Tuesday, March 11, 2014 12:19 AM
Published on: Thursday, March 21, 2013
By Holden Wilen
ROCKVILLE - City staff made its first presentation of the $112 million total operating budget for fiscal year 2014 at the mayor and council meeting Monday night. The proposed budget represents a 4.5 percent increase over last year’s budget.
The proposed general fund is $67.4 million which is an increase of 3.2 percent from 2013. Taxpayers support the general fund through property taxes, fines and forfeitures. Property tax revenue will rise to $36 million as a result of the three-percent assessment increase announced in January, anticipated new property assessments and pending assessment appeals. Property tax rates will remain unchanged. Fines and forfeitures are projected to increase by $1.2 million as a result of new red-light cameras with upgraded technology to capture right-turn-on-red violations.
As a result of the projected revenue increases city will not have to raise taxes, which Mayor Phyllis Marcuccio said, “is terrific.”
The capital improvements program includes new funding of $24.1 million which increases the total for the program to $67.45 million. The CIP will support 47 projects in 2014, including pedestrian safety initiatives, upgrades to sewer and stormwater management and many others. The Stonestreet Pedestrian Bridge was not included in the budget.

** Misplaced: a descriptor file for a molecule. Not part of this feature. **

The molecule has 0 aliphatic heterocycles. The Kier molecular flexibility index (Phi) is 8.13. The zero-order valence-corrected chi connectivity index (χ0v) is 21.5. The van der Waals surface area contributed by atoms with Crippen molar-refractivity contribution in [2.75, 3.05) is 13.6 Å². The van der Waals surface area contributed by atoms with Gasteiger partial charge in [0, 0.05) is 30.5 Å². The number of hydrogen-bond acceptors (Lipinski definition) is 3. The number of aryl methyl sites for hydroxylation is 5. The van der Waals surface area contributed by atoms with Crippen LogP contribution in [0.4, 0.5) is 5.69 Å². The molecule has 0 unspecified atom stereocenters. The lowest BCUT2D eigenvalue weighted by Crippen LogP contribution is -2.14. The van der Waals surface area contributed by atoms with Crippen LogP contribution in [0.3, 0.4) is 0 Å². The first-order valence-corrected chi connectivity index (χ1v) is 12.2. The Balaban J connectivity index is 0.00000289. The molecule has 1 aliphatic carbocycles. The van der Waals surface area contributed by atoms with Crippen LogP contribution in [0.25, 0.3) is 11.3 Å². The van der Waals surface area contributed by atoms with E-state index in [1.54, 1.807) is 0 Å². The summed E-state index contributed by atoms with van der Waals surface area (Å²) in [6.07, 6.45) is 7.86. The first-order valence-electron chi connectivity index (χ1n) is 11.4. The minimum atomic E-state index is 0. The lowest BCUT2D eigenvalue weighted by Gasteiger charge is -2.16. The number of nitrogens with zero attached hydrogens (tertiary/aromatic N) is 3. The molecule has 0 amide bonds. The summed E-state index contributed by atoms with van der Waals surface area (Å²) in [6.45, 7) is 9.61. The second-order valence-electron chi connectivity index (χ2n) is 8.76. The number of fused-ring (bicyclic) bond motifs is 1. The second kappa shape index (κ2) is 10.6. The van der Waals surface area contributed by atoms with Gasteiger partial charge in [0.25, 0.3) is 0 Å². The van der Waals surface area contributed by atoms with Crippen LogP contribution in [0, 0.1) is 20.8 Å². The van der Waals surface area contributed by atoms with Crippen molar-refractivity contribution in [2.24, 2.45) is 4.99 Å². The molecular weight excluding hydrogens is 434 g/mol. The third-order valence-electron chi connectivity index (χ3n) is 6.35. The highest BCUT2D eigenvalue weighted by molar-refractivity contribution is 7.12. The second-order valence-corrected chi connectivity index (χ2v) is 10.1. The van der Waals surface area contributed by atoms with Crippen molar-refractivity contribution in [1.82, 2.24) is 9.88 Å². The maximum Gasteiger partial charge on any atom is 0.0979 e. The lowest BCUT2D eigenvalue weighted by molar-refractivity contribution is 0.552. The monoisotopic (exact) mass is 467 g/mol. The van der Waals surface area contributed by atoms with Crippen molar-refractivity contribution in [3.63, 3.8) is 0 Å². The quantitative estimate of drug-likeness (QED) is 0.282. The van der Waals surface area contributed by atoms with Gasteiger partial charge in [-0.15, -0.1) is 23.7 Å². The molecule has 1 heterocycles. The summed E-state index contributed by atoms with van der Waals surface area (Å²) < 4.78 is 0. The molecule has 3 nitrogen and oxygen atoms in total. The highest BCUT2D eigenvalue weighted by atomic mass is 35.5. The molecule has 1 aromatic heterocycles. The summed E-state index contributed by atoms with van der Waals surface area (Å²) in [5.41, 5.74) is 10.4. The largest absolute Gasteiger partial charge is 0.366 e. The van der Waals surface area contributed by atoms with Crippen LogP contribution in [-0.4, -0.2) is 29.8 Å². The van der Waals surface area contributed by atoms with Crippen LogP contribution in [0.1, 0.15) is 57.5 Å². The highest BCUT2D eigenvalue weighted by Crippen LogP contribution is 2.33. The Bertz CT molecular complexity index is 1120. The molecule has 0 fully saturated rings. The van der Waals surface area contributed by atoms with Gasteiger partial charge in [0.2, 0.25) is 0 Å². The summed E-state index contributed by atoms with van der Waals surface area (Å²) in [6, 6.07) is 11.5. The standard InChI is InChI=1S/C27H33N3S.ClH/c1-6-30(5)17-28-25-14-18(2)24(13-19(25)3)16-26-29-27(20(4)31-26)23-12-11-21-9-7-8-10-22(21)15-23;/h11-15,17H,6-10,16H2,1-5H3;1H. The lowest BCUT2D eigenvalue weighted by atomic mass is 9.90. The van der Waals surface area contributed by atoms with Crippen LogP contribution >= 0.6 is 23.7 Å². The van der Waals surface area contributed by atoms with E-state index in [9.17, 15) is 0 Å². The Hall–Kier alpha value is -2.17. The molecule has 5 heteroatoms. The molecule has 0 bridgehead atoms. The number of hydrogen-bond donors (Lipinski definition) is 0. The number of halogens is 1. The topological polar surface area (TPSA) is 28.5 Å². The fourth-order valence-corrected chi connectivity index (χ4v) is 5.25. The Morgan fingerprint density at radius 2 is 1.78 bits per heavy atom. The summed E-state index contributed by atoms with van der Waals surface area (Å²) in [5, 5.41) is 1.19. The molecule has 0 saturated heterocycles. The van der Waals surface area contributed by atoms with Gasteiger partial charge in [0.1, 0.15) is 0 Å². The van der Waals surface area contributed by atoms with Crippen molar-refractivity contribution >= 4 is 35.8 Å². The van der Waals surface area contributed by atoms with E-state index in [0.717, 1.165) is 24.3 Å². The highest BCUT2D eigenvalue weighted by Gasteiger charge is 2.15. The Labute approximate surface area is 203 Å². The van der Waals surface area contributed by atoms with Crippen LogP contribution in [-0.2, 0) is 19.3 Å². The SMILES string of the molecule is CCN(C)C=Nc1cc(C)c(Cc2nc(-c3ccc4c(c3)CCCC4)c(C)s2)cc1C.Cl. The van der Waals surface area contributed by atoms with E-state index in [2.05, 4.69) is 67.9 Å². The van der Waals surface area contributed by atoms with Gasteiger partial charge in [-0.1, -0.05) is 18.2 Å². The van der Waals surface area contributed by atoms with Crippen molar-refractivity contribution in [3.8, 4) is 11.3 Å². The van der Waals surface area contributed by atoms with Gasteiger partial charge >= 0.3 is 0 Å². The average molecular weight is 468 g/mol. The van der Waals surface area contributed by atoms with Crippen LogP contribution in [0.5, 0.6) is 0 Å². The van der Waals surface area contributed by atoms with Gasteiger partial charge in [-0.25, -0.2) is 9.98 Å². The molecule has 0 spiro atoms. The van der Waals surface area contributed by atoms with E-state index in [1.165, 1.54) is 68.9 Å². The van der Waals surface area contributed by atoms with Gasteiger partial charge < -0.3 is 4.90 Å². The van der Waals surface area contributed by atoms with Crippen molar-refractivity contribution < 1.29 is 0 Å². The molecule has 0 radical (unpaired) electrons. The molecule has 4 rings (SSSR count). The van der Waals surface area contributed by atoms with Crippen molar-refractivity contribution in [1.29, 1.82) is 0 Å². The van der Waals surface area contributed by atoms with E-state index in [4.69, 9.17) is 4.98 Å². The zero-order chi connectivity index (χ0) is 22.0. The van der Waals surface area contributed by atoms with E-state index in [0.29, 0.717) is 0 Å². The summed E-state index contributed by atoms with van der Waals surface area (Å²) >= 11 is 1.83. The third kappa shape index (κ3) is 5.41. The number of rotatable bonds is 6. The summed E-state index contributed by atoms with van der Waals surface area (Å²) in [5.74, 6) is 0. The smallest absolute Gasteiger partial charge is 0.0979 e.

The city will hold public hearings for the budget at the mayor and council meetings on April 1, 15 and 29. Residents may also submit comments about the budget directly to the mayor and council through a link on the city’s website or through the city clerk’s office. The public record will remain open until May 13, and the tentative date for adoption of the budget ordinance is May 20.
During the meeting Marcuccio also urged residents to apply to become a part of the newly formed financial advisory board. The board will have five members and review the mayor and council’s budget, financial reports, audits and advise on other financial matters.
“It’s a new approach to trying to look at some of our financial issues and maybe get some input from sources other than what we’ve had in the past,” Marcuccio said.
Finally, Craig Graby of the Hay Group, the city's actuary, presented the findings from a study on the city’s retirement pension plan. Graby said the study found the pension plan to be conservative relative to other jurisdictions’ plans, thus saving the city money. The plan’s projected cost for 2014 is $2.04 million. Graby also said the mayor and council made a wise decision in 2011 by creating a new benefit tier with higher retirement ages, higher early retirement ages, longer vesting and increased penalties for early withdrawal of benefits because people these days are working longer into their lives.
“What I think this has shown is we came up with a plan in 1986 that others wish they had in place,” Chief Financial Officer Gavin Cohen said. “Our plan is conservative, and we should be appreciative of that.”